An electron microscope image shows graphene nanoribbons embedded in a block copolymer. The composite material created at Rice University shows promise for containing compressed natural gas and for food packaging. Credit: Tour Group/Rice University

He said the material could help to solve long-standing problems in food packaging, too.

"Remember when you were a kid, you'd get a balloon and it would be wilted the next day? That's because gas molecules go through rubber or plastic," Tour said. "It took years for scientists to figure out how to make a plastic bottle for soda. Once, you couldn't get a carbonated drink in anything but a glass bottle, until they figured out how to modify plastic to contain the carbon dioxide bubbles. And even now, bottled soda goes flat after a period of months.

"Beer has a bigger problem and, in some ways, it's the reverse problem," he said. "Oxygen molecules get in through plastic and make the beer go bad." Bottles that are effectively impermeable could lead to brew that stays fresh on the shelf for far longer, Tour said.

Explore further: Pinpoint laser heating creates a maelstrom of magnetic nanotextures

More information: pubs.acs.org/doi/abs/10.1021/nn404843n

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User comments : 7

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NikFromNYC
1.4 / 5 (10) Oct 10, 2013
NASA's replacement of the Space Shuttle was ultimately scrapped since it was based on composite fuel tanks that were evidently too far ahead of their time, so this is important work indeed.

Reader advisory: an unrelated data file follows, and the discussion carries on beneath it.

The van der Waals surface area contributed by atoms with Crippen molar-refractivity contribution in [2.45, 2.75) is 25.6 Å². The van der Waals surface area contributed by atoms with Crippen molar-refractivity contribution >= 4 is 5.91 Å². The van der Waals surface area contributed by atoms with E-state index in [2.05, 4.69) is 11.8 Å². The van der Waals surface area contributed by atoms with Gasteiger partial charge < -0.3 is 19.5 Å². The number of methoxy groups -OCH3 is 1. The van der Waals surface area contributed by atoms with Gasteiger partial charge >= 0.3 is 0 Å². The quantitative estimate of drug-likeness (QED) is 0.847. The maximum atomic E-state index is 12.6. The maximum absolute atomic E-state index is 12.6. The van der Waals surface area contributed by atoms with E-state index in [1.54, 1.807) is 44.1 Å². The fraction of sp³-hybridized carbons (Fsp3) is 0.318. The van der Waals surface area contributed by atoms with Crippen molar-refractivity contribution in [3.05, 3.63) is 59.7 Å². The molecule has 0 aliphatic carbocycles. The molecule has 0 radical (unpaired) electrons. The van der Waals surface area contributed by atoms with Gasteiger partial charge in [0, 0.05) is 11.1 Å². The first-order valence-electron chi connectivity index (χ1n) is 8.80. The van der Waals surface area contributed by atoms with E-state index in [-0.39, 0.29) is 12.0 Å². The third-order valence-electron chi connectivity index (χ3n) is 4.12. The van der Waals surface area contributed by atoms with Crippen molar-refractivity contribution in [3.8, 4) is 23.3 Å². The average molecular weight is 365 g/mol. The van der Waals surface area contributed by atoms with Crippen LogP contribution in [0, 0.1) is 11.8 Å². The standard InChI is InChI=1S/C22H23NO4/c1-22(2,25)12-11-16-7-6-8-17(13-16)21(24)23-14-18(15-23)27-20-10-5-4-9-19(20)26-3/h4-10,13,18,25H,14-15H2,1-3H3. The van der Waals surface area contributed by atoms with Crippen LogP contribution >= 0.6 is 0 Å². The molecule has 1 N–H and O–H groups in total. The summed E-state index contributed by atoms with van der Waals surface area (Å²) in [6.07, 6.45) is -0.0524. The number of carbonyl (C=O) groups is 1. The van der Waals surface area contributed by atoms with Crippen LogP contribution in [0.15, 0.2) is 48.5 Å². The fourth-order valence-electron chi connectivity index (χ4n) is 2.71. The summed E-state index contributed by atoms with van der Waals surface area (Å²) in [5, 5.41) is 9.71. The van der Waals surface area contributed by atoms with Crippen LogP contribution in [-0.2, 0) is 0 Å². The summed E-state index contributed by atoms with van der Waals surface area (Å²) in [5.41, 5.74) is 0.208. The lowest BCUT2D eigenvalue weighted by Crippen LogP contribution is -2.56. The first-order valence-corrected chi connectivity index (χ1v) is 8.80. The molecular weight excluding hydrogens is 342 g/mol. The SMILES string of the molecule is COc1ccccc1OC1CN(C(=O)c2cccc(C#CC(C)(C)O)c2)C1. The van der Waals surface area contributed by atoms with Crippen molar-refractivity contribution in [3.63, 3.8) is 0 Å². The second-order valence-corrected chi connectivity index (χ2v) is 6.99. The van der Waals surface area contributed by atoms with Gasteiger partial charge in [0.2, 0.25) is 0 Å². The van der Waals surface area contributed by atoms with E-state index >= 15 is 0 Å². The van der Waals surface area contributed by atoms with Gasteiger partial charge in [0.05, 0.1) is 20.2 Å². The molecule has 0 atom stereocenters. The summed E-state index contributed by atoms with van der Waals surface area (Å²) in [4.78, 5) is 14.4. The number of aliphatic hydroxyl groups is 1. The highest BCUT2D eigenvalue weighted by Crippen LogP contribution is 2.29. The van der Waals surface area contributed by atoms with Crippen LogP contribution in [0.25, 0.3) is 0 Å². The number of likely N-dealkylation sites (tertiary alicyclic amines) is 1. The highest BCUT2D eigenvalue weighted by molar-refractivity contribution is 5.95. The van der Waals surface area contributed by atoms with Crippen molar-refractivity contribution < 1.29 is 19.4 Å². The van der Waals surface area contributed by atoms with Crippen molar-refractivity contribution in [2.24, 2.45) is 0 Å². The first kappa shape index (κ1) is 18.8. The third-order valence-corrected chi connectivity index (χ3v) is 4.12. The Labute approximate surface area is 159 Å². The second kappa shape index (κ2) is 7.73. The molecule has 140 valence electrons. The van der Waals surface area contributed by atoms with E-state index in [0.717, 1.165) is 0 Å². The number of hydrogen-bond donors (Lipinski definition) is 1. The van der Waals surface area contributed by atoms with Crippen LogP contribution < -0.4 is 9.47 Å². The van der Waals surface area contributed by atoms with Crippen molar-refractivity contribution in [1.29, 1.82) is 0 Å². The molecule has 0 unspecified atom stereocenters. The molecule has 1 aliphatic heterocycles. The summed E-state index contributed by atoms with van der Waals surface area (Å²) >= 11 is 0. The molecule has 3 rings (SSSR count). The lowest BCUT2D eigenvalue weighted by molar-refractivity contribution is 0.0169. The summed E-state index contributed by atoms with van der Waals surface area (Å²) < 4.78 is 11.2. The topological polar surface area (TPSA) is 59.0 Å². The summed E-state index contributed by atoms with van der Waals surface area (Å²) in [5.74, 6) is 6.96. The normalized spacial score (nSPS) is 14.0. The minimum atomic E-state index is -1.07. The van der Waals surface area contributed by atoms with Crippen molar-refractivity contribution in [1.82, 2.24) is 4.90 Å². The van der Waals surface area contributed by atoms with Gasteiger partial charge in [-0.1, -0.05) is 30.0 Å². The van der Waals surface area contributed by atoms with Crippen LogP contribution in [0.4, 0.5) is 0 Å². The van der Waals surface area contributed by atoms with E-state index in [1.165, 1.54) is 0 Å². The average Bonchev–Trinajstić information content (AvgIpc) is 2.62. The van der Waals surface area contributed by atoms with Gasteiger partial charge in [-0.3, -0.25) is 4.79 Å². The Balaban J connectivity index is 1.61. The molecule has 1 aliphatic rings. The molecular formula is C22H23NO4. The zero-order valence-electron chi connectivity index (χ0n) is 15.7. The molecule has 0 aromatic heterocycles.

antialias_physorg
1 / 5 (1) Oct 11, 2013
Nice way to up the gas barrier.
Would this be applicable for hydrogen tanks as well? IIRC graphene is also impermeable to hydrogen, so the nanoribbons should also force the 'tortuous path' on hydrogen molecules
It will certainly be less effective than for nitrogen but it might be worth looking into.

On the down side I'm not sure I'd want this in plastic bottles. The micromechanical effects of crabon nanotubes in the body aren't well studied yet.
alfie_null
not rated yet Oct 11, 2013
Recyclable? Biodegradable? Something to be considered if this is used in a way that ultimately leads to it being discarded. Particularly if it replaces something that is.
EnricM
1.4 / 5 (10) Oct 11, 2013
Beer?
You got my attention!
Eikka
1 / 5 (2) Oct 11, 2013
Would this be applicable for hydrogen tanks as well?


To what ends though? Hydrogen has such a poor volumetric energy density that there's no real point in storing it in small tanks, and large tanks have to be built much thicker for structural reasons anyhow so the benefit of the graphene layer is diminished below its cost.

Eikka
1 / 5 (2) Oct 11, 2013
Graphene: carsinogen


Actually....
Low-molecular-weight and carcinogenic compounds are known to be generated during the thermal reduction/exfoliation of graphite oxide. Such compounds are readsorbed onto the reduced material during the cooling process.


It's not the graphene, but the impurities from the process.
antialias_physorg
1 / 5 (1) Oct 11, 2013
To what ends though?

Besides tanks there are pipe systems that need to convey hydrogen in various industrial sectors. If that coating can limit loss (and/or corrosion) that's a big boon.

Low-molecular-weight and carcinogenic compounds are known to be generated during the thermal reduction/exfoliation of graphite oxide.

I wouldn't be so much worried about the chemically toxic compounds. Nanotubes are pretty stable and I'd rather want some studies done on whether we'd be facing an 'asbestos'-like problem.